Apollo 15 was the beginning of an end—the first of the final three crewed missions to the Moon in the 20th century. These final three were effectively Apollo 2.0, featuring hardware upgrades that extended both their duration and scientific return. The service module was now laden with scientific instrumentation; a beefier lunar module doubled the total time spent on the surface. NASA also debuted the motorized lunar rover, which extended the exploration range of its astronauts by a factor of five.
Originally envisioned to send 10 initial sorties to the surface and then establish a more permanent presence, America’s lunar ambitions were severely curtailed by the launch of Apollo 15. Three missions had already been canceled and increasing budgetary pressure from the Nixon White House called into question the futures of Apollos 16 and 17. For a brief period in the summer of 1971, Apollo 15 could have been the final mission to the Moon.
Political uncertainty did not trickle down to the mission itself. Apollo 15 was the most ambitious mission to the Moon yet, representing a new level of program maturity and operational confidence by NASA. It was the first of the “J-class” missions, which featured upgraded spacecraft that enabled longer stays at the Moon with greater scientific return.
The mission began on July 26, 1971 with the liftoff of the Saturn V rocket carrying Commander Dave Scott, Command Module Pilot Al Worden, and Lunar Module Pilot Jim Irwin. The rocket had been modified to loft thousands of additional kilograms (more than 4,000 pounds) of materials and supplies to the Moon, which included a full suite of scientific instruments on the service module, additional life support materials to support a three-day stay on the lunar surface, and, of course, the Lunar Roving Vehicle.
The landing site was a study in extremes. Dave Scott and Jim Irwin landed near a massive chasm in the lunar surface — Hadley Rille — created by ancient lava flows. Bounding them to the south were the Apennines, a soaring mountain chain towering upwards of 5 kilometers (16,000 feet) above the diminutive lunar module. The mountains and rille provided opportunities to collect samples from deep in the lunar bedrock and to study new types of geologic formations. It was also the most breathtaking lunar landing site to date. In the debate about where to land his mission, Dave Scott broke a tie in favor of the Apennine mountains, believing that all else being equal, exploration should favor beauty.
Scott and Irwin spent three days on the Moon and made three long scientific excursions, using the lunar rover to drive nearly 28 kilometers (17.4 miles). They climbed the foothills of the Apennines, flirted with the edge of the rille, and collected 77 kilograms (about 170 pounds) of lunar rocks and soil samples, including the so-called "Genesis rock" dated at more than 4 billion years old. The lunar roving vehicle — designed, tested, and engineered in a mere 17 months — performed well for its first outing. Its additional capacity supported an independent direct-to-Earth antenna which provided a live color television feed of their progress.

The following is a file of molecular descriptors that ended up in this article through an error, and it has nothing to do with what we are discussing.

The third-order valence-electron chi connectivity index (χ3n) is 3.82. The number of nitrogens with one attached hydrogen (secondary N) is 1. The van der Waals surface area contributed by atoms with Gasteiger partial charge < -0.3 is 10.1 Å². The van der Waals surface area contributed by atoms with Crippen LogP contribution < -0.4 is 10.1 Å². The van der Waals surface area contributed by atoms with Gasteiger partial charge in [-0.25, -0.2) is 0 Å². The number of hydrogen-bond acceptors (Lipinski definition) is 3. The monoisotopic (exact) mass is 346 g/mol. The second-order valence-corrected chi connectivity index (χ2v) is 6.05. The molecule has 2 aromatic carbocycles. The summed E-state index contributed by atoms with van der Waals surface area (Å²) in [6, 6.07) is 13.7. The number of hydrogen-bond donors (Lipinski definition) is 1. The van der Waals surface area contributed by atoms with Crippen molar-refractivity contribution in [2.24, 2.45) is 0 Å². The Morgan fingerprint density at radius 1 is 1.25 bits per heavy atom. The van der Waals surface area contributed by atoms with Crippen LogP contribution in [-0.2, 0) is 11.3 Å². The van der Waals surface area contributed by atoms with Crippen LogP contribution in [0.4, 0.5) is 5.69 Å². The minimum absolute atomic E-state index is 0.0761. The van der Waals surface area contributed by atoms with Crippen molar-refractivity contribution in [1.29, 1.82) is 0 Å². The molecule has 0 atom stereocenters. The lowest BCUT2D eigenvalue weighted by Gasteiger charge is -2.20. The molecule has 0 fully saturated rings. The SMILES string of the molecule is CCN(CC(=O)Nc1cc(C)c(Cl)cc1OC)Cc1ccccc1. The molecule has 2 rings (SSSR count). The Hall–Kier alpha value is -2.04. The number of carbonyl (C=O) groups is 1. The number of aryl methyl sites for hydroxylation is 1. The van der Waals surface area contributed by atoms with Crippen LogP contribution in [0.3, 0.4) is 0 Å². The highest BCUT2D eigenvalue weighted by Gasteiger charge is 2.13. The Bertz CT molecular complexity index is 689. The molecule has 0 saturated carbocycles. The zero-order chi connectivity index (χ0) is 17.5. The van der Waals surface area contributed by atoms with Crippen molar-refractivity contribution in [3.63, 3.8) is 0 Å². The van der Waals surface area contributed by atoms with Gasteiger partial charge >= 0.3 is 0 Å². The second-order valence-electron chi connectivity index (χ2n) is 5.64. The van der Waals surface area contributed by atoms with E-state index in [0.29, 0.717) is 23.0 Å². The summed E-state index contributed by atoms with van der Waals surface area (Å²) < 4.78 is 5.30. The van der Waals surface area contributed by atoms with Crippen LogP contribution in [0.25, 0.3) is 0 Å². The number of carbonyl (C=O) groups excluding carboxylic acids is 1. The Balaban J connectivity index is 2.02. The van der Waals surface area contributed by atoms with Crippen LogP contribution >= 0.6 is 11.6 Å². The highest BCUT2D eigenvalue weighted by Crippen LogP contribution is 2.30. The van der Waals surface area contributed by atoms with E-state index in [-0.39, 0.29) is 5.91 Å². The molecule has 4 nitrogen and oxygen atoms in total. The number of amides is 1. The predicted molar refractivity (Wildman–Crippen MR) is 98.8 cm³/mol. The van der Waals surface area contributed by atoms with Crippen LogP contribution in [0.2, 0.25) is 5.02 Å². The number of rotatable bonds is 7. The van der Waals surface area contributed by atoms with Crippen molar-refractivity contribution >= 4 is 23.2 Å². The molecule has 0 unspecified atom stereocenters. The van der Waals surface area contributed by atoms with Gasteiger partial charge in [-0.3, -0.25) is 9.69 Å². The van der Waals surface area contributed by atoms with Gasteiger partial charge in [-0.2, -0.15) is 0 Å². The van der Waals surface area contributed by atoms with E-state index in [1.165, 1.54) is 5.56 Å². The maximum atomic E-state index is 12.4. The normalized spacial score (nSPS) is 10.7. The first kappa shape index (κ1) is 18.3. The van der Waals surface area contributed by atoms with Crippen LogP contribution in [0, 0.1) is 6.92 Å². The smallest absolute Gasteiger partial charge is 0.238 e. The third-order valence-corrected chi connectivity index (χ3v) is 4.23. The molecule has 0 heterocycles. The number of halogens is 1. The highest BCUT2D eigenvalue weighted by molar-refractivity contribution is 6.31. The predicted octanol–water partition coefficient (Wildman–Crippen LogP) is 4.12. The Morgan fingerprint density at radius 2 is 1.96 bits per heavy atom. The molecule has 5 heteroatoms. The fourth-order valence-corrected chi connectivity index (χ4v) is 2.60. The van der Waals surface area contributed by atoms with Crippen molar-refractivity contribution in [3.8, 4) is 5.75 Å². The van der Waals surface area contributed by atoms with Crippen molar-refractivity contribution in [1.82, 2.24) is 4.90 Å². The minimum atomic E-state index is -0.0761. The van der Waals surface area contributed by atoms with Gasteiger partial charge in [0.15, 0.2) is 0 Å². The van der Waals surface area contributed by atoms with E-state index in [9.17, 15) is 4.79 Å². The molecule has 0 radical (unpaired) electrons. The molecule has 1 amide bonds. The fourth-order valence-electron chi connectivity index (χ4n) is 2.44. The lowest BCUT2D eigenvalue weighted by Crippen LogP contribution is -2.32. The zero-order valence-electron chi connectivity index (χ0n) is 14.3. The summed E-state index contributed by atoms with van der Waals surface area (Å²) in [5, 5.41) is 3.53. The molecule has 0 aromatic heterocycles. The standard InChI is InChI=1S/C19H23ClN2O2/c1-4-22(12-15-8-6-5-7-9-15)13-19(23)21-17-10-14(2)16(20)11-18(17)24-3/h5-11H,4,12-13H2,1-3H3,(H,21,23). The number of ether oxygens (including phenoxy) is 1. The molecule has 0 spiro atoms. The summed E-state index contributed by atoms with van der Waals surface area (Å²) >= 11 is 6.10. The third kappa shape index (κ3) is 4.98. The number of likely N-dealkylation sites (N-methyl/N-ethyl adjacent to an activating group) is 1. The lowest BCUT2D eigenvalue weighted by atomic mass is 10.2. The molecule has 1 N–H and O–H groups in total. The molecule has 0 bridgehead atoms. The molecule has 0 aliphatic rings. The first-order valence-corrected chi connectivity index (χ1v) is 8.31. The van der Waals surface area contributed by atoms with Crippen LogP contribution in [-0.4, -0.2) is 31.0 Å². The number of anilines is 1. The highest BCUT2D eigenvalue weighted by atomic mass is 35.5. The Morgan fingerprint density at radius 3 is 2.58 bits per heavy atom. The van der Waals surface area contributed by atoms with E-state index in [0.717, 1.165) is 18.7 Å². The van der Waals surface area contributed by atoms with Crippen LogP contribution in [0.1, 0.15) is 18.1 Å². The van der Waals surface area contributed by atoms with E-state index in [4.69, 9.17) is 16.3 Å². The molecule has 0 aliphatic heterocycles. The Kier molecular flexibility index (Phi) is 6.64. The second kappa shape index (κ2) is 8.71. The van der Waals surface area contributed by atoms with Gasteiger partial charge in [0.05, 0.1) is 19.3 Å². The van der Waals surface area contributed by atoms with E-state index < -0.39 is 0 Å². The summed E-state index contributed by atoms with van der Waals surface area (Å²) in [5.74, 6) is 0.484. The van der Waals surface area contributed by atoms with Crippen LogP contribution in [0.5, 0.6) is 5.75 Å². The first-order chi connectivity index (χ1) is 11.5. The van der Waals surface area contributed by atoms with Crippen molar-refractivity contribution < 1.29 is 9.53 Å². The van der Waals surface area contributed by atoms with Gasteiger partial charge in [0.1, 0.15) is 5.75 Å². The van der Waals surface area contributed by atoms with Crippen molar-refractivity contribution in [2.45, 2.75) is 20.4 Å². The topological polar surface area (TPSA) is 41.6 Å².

Not to be outdone, Command Module Pilot Al Worden performed complex measurements of the lunar environment from orbit. Using the upgraded suite of science instruments on the service module, he gathered detailed data on the Moon's topography, radiation environment and exosphere. Worden even released the first micro-satellite at the Moon to measure its magnetic field.
After spending three days on the Moon, astronauts Scott and Irwin blasted off from the surface to rejoin their fellow astronaut in orbit. The remaining flight home was uneventful, though Worder did perform a spacewalk in trans-lunar space in order to retrieve film from one of the service module’s scientific instruments.
The crew splashed down in the pacific ocean on August 7th, 1971, 13 days after their departure. It was the longest-duration Apollo mission to that point.
Apollo 15 Timeline
|Liftoff||13:34:00||26 Jul 1971|
|Earth orbit insertion||13:45:44||26 Jul 1971|
|Trans-lunar injection||16:30:03||26 Jul 1971|
|Lunar Orbit Injection Burn||20:05:46||29 Jul 1971|
|CSM/LM undocking||18:13:16||30 Jul 1971|
|LM lunar landing||22:16:28||30 Jul 1971|
|1st EVA started||13:13:17||31 Jul 1971|
|1st EVA ended||19:45:59||31 Jul 1971|
|2nd EVA started||11:48:48||01 Aug 1971|
|2nd EVA ended||19:01:02||01 Aug 1971|
|3rd EVA started||08:52:14||02 Aug 1971|
|3rd EVA ended||13:54:00||02 Aug 1971|
|LM lunar liftoff||17:11:23||02 Aug 1971|
|CSM/LM docked||19:10:25||02 Aug 1971|
|Transearth injection ignition||21:22:45||04 Aug 1971|
|Transearth EVA start (Worden)||15:31:12||05 Aug 1971|
|Transearth EVA end||16:10:19||05 Aug 1971|
|Entry||20:32:54||07 Aug 1971|
|Splashdown||20:45:53||07 Aug 1971|
Apollo 15 Cost
NASA estimated the following marginal costs for Apollo 15. Full costs of the Apollo program can be found on the "How Much Did the Apollo Program Cost?" page.
|original $||inflation adjusted $|
|Command & Service Module||$65 million||$450 million|
|Lunar Module||$50 million||$345 million|
|Saturn V Launch Vehicle||$185 million||$1.3 billion|
|Science Experiements & Lunar Roving Vehicle||$40 million||$276 million|
|Operations||$105 million||$726 million|
|Total||$445 million||$3.7 billion|
Starting with Apollo 7 in 1968 and culminating with Apollo 17 in 1972, NASA launched 33 astronauts on 11 Apollo missions. Twelve humans walked on the Moon.